Saturday, July 31, 2004

Tyson Toasted

Former Heavyweight Champion, Mike Tyson, during the 4th Round of his bout against Danny Williams Posted by Hello

by Taylor Sias (photo courtesy of

Last evening, the career of Mike Tyson took another monumental hit as he was KO’d by former British Heavyweight Champion Danny Williams. The bout officially was terminated at 2:51 in the 4th Round, following a relentless assault by the 9-1 underdog, Williams. Tyson was thoroughly dazed by the more aggressive than expected Brit. Unable to beat the ten-second count, referee Dennis Alfred formally declared an end to the contest.

From the beginning, this partisan Louisville crowd favored Mr. Tyson. The reception was the same as when a prime Mike Tyson was blowing through opponent after opponent with stunning ease. Tyson appeared unusually calm through the introductions and referee instructions. Crisp left hooks and uppercuts in the opening stanza had Williams visibly shaken. The first round was characterized by strategic holding from the British pugilist. There were moments where it looked like Williams was headed straight for the territory of Julius Francis and Lou Savarese. Fortunately for Williams, he survived the first round and was able to regroup in his corner. In what may or may not have been a factor in the fight’s result, Tyson did twist his left knee during the final seconds of the round.

The second round yielded better results for Williams. While Tyson clearly was winning the rounds, Williams was able to make some headway. One punch early in the round stunned Tyson momentarily. Also, Williams began to work Tyson’s body in earnest beginning this round. More importantly, it was becoming clear that the case for Tyson’s continued success in the ring was rather specious. Tyson was landing with quality shots, but Williams was never forced to the canvas.

Round three was even more competitive, except for the two point deductions from Williams. The judges scored the round 10-7 for Mr. Tyson, but the bout was becoming more competitive and Williams was on the verge of taking control. An unintentional clash of heads yielded a cut under Tyson’s right eye. The doctor was summoned to investigate and concluded the fight could continue.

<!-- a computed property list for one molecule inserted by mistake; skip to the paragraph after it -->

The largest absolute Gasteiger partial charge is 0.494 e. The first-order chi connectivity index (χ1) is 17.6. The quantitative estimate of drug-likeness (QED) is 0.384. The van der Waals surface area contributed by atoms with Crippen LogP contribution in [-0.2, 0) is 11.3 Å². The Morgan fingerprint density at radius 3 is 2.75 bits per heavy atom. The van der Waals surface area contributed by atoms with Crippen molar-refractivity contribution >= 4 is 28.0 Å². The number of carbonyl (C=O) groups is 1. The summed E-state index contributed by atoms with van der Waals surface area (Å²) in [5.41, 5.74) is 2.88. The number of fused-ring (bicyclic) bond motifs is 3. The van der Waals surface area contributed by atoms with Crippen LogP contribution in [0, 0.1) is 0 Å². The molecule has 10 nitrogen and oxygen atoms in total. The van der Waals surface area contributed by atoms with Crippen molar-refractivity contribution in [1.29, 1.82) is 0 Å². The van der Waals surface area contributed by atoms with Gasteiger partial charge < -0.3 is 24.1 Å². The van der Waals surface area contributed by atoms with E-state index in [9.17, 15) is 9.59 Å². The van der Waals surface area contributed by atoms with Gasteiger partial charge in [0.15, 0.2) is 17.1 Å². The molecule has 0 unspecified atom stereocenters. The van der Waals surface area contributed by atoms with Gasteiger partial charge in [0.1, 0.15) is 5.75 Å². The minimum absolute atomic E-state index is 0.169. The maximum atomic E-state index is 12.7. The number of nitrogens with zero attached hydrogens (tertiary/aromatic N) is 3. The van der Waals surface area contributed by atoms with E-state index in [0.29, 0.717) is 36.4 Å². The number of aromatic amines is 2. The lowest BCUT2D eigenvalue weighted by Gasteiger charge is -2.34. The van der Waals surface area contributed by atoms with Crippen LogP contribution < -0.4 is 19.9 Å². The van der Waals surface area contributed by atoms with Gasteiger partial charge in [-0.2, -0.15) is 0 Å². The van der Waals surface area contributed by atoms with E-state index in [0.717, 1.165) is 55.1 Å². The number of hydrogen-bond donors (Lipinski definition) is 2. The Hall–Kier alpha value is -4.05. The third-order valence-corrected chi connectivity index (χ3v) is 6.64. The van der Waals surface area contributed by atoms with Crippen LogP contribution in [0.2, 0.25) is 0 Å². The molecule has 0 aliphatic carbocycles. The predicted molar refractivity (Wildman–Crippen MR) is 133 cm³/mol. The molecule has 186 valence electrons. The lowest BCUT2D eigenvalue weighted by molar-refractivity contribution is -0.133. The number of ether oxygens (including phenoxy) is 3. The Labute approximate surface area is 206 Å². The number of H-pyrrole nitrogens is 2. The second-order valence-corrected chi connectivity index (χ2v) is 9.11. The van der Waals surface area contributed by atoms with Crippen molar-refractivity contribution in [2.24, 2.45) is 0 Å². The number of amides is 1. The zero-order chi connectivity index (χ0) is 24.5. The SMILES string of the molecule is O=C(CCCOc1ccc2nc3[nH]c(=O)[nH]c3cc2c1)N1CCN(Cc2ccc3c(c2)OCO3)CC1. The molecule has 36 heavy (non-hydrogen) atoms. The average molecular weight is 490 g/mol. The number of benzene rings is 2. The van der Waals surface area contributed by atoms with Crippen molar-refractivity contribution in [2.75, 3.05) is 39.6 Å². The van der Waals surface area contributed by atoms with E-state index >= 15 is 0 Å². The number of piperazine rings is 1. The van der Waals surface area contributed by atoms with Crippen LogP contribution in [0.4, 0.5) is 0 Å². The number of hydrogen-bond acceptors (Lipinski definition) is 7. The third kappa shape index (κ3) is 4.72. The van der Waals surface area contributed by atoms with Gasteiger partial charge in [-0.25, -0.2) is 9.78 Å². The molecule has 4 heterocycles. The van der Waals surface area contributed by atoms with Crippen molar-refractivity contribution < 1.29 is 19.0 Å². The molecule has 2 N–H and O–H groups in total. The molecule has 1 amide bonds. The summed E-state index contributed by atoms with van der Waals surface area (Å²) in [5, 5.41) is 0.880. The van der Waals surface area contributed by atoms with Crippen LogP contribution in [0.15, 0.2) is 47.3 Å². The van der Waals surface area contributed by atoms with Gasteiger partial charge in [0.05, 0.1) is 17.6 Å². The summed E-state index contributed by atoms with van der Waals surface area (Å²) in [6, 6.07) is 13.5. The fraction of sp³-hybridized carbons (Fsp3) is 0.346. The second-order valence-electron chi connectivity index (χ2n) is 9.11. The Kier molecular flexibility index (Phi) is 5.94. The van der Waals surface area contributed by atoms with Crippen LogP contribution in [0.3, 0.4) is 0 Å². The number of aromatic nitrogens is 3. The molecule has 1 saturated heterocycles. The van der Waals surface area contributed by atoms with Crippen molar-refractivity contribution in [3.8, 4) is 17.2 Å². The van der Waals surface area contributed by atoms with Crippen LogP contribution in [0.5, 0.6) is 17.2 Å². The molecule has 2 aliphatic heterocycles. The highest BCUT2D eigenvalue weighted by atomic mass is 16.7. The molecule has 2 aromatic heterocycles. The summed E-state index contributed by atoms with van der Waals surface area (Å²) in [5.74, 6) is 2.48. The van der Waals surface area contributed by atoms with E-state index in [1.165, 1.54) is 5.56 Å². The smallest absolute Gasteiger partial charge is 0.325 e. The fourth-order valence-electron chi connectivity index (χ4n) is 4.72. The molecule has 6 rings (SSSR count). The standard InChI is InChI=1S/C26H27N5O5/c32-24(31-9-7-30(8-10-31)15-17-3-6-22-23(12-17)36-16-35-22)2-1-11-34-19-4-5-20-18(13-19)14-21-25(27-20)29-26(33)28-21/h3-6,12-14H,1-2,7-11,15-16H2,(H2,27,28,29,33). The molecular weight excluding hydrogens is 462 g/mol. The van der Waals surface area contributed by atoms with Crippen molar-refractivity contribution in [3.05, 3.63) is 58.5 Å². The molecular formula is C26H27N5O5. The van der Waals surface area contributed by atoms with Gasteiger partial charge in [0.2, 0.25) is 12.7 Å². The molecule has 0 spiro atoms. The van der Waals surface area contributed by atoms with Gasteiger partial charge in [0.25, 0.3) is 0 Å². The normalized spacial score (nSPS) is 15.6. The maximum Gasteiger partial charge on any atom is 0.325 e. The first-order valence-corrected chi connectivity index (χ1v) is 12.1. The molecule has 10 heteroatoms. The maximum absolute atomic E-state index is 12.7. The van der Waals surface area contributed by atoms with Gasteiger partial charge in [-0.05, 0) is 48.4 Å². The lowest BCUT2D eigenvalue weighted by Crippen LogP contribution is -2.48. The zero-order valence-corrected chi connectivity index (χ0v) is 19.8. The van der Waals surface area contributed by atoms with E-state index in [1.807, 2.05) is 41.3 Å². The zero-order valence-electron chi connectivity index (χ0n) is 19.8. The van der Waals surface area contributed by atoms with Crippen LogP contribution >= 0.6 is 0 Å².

The bout turned disastrous for Tyson midway through the fourth round. At this stage, Williams had completely seized control of the pace. Williams relentlessly attacked Tyson to the head and body. Tyson was thoroughly beaten and unable to protect himself from further aggression. Finally, Tyson’s body conceded to the punishment and fell to the canvas at Freedom Hall. Tyson was unable to beat a mysteriously lengthy ten-second count. Tyson did reach his feet, but only after Alfred reached the count of ten. Williams had unexpectedly handed Tyson the fifth loss of his professional career.

Tyson had nothing to say after the bout. Manager Shelly Finkel mentioned to Jim Gray that Tyson had injured his knee. Trainer Freddie Roach mentioned the real possibility that he would encourage Tyson to retire. Williams, on the other hand, was ecstatic. He proposed to his girlfriend, who accepted this gesture. As admirably as he performed this evening, tonight was not about Danny Williams.

The details of this boxing contest are relatively meaningless. A 38 year-old warrior could not muster up the energy to dispose of an unheralded heavyweight contender. Williams showed tremendous heart and resolve, withstanding nearly twelve minutes of punishment from Tyson. A lot of fighter would not have been able to pull out this victory. For that, Williams deserves praise and will certainly reap the financial rewards. Williams will likely never ascend to the notoriety that he achieved Friday night. Hopefully, he’ll get some deserved paychecks against prominent heavyweights. Certainly he’ll be welcomed as a hero back in his home of Great Britain. But this evening was about the probable end of the career of Mike Tyson.